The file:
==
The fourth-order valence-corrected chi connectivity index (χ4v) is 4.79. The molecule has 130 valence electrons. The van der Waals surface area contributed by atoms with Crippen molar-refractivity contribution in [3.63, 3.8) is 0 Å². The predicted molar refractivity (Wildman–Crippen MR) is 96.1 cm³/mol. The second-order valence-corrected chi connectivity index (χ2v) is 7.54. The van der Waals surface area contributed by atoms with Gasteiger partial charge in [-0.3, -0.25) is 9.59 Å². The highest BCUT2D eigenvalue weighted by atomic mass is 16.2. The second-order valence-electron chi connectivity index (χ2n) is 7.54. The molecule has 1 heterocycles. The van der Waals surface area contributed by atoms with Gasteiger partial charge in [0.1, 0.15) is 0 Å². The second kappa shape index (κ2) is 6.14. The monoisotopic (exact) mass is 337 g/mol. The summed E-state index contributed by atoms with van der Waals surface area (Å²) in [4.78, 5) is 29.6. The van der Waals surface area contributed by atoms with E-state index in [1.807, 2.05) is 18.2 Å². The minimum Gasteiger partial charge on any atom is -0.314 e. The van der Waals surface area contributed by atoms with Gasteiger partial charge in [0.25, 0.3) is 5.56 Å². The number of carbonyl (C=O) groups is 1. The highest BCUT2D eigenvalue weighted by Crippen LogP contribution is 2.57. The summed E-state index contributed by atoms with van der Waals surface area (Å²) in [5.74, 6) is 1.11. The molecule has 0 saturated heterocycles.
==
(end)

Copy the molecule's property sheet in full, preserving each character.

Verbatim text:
The fourth-order valence-corrected chi connectivity index (χ4v) is 4.79. The molecule has 130 valence electrons. The van der Waals surface area contributed by atoms with Crippen molar-refractivity contribution in [3.63, 3.8) is 0 Å². The predicted molar refractivity (Wildman–Crippen MR) is 96.1 cm³/mol. The second-order valence-corrected chi connectivity index (χ2v) is 7.54. The van der Waals surface area contributed by atoms with Gasteiger partial charge in [-0.3, -0.25) is 9.59 Å². The highest BCUT2D eigenvalue weighted by atomic mass is 16.2. The second-order valence-electron chi connectivity index (χ2n) is 7.54. The molecule has 1 heterocycles. The van der Waals surface area contributed by atoms with Gasteiger partial charge in [0.1, 0.15) is 0 Å². The second kappa shape index (κ2) is 6.14. The monoisotopic (exact) mass is 337 g/mol. The summed E-state index contributed by atoms with van der Waals surface area (Å²) in [4.78, 5) is 29.6. The van der Waals surface area contributed by atoms with E-state index in [1.807, 2.05) is 18.2 Å². The minimum Gasteiger partial charge on any atom is -0.314 e. The van der Waals surface area contributed by atoms with Gasteiger partial charge in [0.25, 0.3) is 5.56 Å². The number of carbonyl (C=O) groups is 1. The highest BCUT2D eigenvalue weighted by Crippen LogP contribution is 2.57. The summed E-state index contributed by atoms with van der Waals surface area (Å²) in [5.74, 6) is 1.11. The molecule has 0 saturated heterocycles.